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In this course, author Jan Kabili introduces the photo organizing, editing, and sharing features of Adobe Photoshop Elements 10, the less expensive version of Photoshop that’s ideal for casual photographers who want to achieve professional results. The course covers importing, organizing, and finding photos with the Organizer. It explains how and when to use each of the editing workspaces—from the simple Quick Fix and Guided Edit workspaces to the Full Edit workspace for enhancing your photos—including making photo corrections, retouching, compositing images, and adding text. The final chapter offers creative ways to share photos with Elements, including print projects like greeting cards, calendars, and books, emailing photos, and posting them on Facebook and Flickr.
In the toolbar in the Quick Photo Edit Workspace, there are four special touchup tools that you can use to adjust just part of an image. Two of those are for use with portraits: the Red Eye Removal tool and the Whiten Teeth tool. Then there's a Blue Sky tool that you can use to make dull skies blue without affecting the rest of an image, and the Black And White adjustment tool which you can use to turn part of an image black-and-white. Let's start with that tool. I'll select it here in the toolbox. Then I'll move over the image.
You can see the size of my brush tip here in this large circle. I like to use this tool with a small brush tip, so I'm going to make the brush tip smaller by pressing the left bracket key on my keyboard several times. The left bracket key is located just to the right of the P key on the keyboard. If I were to press the right bracket key, the brush tip would get a little bigger. Then I'm just going to click and drag over the background of this photo. When I do that, Elements automatically selects the background and converts it to black-and-white at the same time.
I can add to this selection by clicking and dragging over more of the photo, and if I happen to go a little bit too far like this and include some of the rose, I can subtract the rose from the selection by going up to the Options bar for this tool and choosing Subtract from selection, and then coming back in and moving over the area that I want to remove from the black-and-white selection. And then if I need to add some back in, I'll go back up to the Options bar and I'll choose the Add to selection icon. I am going to make my brush tip smaller pressing the left bracket key and I'll add this little bid in to the area that's been converted to black-and-white.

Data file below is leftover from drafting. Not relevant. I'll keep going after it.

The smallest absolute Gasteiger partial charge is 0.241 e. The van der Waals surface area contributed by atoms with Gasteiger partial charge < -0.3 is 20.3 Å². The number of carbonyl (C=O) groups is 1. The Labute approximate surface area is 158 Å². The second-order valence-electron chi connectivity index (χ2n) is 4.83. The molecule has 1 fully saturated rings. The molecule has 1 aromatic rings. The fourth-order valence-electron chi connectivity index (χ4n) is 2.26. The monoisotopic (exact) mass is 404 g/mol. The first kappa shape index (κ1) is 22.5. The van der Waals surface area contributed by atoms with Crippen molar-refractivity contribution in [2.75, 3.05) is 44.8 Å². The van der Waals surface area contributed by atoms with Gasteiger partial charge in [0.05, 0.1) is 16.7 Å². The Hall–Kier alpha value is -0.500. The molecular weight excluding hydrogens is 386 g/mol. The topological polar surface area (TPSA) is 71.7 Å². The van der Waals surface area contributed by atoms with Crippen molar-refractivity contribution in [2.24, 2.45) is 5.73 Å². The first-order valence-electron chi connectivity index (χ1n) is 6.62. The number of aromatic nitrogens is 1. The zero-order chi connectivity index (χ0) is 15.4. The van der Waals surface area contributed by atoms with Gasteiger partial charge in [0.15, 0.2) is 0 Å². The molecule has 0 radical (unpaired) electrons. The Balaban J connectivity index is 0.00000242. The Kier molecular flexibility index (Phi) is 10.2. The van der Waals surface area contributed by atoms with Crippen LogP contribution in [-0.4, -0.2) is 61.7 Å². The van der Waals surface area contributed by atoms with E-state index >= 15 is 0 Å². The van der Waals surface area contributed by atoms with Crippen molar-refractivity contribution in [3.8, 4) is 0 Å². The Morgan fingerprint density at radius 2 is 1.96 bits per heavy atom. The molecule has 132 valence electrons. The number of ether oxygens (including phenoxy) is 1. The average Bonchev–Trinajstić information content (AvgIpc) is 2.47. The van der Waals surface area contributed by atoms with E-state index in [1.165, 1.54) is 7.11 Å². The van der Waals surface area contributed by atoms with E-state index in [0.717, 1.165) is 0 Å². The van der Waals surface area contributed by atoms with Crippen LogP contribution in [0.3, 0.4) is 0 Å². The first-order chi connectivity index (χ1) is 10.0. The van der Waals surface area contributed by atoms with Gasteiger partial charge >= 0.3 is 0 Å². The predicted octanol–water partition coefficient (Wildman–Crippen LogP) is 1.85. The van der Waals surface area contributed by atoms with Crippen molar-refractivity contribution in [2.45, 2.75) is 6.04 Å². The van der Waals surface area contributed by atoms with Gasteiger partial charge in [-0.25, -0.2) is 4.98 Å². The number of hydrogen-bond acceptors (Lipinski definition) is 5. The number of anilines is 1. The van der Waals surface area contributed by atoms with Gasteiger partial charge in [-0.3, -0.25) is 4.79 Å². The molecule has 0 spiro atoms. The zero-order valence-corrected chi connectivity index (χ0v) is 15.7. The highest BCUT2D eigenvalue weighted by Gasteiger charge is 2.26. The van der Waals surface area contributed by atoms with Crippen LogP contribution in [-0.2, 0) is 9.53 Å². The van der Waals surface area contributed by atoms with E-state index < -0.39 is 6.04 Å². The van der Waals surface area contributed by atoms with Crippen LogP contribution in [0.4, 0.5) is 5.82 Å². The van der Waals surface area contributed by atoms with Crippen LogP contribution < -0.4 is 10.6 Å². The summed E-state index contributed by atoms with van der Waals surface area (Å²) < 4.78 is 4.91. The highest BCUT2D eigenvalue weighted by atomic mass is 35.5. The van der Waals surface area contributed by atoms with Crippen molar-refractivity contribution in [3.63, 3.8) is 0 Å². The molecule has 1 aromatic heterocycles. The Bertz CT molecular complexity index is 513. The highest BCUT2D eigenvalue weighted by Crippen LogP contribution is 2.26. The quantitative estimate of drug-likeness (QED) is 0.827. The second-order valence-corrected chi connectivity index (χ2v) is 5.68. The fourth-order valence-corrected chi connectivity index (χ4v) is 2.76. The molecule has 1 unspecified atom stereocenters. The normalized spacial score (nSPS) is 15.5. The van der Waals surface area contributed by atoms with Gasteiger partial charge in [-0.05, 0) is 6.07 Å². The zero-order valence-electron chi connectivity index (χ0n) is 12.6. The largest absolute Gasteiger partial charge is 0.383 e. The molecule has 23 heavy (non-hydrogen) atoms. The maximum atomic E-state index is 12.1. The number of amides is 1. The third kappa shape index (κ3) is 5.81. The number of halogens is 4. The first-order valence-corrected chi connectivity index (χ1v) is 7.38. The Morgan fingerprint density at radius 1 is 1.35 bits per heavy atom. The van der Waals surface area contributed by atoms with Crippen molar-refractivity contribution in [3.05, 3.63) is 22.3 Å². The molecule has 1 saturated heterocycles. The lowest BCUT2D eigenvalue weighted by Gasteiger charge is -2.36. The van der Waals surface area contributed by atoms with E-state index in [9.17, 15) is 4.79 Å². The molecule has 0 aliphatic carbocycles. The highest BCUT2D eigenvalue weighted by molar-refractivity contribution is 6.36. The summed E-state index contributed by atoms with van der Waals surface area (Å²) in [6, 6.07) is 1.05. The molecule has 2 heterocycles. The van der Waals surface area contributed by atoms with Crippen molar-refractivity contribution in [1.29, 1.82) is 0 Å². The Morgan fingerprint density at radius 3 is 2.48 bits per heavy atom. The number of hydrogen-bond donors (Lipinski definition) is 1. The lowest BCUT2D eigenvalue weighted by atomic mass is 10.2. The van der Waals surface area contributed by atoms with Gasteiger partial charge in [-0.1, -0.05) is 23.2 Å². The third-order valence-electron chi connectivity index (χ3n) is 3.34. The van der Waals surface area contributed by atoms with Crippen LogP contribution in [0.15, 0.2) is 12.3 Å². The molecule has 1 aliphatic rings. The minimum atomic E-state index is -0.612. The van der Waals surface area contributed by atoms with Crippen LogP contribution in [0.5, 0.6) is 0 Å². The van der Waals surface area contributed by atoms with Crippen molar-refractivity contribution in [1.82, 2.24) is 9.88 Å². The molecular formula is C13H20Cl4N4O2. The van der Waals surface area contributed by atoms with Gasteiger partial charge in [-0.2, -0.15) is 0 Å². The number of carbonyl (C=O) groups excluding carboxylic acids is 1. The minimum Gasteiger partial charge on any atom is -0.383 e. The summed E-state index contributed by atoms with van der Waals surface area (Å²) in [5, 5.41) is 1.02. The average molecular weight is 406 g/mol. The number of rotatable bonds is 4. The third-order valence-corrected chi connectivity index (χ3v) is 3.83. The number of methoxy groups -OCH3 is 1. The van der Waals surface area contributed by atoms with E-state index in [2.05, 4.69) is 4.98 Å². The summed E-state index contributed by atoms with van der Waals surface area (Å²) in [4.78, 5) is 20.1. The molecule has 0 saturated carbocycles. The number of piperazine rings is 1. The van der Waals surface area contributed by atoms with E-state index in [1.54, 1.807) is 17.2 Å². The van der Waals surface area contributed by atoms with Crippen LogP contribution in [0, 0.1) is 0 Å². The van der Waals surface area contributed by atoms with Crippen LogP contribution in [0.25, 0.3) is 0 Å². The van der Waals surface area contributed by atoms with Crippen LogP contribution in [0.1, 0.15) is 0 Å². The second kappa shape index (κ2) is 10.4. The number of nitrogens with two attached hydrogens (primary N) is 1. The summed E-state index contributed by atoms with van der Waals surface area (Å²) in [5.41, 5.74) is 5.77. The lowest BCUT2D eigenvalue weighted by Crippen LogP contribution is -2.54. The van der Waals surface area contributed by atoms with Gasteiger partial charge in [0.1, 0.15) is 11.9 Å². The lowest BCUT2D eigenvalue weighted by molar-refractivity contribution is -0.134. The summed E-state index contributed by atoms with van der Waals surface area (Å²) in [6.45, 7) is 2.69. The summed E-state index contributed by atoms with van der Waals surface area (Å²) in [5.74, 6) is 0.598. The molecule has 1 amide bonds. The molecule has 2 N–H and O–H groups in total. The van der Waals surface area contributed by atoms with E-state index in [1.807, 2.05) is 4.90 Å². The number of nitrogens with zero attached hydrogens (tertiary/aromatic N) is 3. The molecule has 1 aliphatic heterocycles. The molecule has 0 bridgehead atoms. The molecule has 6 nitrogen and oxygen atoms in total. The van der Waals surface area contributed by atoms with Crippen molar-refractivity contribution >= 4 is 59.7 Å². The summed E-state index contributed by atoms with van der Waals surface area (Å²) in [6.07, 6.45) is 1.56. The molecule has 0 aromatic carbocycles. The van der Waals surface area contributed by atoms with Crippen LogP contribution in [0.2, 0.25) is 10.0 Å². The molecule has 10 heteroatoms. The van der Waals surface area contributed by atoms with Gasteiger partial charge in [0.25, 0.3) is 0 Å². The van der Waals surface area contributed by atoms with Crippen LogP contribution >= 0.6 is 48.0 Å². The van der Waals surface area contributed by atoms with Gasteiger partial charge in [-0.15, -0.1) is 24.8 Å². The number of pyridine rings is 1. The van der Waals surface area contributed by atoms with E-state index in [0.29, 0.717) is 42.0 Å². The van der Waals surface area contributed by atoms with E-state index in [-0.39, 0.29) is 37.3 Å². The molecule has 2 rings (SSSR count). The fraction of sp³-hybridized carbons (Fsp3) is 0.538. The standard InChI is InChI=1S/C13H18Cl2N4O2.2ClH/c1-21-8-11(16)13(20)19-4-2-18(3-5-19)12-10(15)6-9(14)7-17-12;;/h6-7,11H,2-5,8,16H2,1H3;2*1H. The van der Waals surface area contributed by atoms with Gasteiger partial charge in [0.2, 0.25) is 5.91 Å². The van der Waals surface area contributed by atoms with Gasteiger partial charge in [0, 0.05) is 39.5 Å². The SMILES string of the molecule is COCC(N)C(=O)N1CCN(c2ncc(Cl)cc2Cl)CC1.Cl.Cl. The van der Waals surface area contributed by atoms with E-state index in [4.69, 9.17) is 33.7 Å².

When I'm done, I'll deselect by going to the Select menu and choosing Deselect. The next touchup tool works pretty much the same way but will give you a completely different effect and that is the Make Dull Skies Blue tool. I'll select that and I'm going to bring up another image, one that has sky in it, by double clicking this photo thumbnail in my Project Bin. I'd like to make the sky a little more dramatic. So with the Blue Sky tool, I'll come into the image and with a relatively small brush, I'll click and drag over the sky, and just like that Black And White adjustment tool, this tool selects just part of the image based on its color and tone.
I can add to this selection by clicking here and here and down here. If I mistakenly include a little bit of this flag in this selection, I'll come up to the tool options bar for this tool, again choose Subtract from selection, and I'll come in and subtract that little bit from the selection. When I'm done, I'll choose Select > Deselect. This effect doesn't look too bad on this image, but it does look a little bit artificial on some photos. So let me show you how you can modify the effect.